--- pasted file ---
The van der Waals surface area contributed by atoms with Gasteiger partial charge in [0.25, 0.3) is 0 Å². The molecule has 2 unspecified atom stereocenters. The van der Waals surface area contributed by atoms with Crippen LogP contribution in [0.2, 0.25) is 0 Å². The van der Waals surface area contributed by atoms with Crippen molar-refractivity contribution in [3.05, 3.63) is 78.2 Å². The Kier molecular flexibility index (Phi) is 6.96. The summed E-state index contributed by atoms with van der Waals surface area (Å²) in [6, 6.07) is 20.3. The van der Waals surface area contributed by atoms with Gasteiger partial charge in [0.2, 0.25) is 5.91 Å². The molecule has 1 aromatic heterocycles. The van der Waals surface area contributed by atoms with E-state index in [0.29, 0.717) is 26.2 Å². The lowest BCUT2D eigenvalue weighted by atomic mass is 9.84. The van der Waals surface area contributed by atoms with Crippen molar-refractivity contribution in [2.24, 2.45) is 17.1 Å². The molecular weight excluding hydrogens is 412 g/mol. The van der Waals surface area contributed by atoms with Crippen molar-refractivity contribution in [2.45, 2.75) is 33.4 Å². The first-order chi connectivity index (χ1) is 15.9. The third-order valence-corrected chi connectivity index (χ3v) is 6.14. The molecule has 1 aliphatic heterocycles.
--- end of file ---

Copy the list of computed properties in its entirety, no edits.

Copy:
The van der Waals surface area contributed by atoms with Gasteiger partial charge in [0.25, 0.3) is 0 Å². The molecule has 2 unspecified atom stereocenters. The van der Waals surface area contributed by atoms with Crippen LogP contribution in [0.2, 0.25) is 0 Å². The van der Waals surface area contributed by atoms with Crippen molar-refractivity contribution in [3.05, 3.63) is 78.2 Å². The Kier molecular flexibility index (Phi) is 6.96. The summed E-state index contributed by atoms with van der Waals surface area (Å²) in [6, 6.07) is 20.3. The van der Waals surface area contributed by atoms with Gasteiger partial charge in [0.2, 0.25) is 5.91 Å². The molecule has 1 aromatic heterocycles. The van der Waals surface area contributed by atoms with E-state index in [0.29, 0.717) is 26.2 Å². The lowest BCUT2D eigenvalue weighted by atomic mass is 9.84. The van der Waals surface area contributed by atoms with Crippen molar-refractivity contribution in [2.24, 2.45) is 17.1 Å². The molecular weight excluding hydrogens is 412 g/mol. The van der Waals surface area contributed by atoms with Crippen molar-refractivity contribution in [2.45, 2.75) is 33.4 Å². The first-order chi connectivity index (χ1) is 15.9. The third-order valence-corrected chi connectivity index (χ3v) is 6.14. The molecule has 1 aliphatic heterocycles.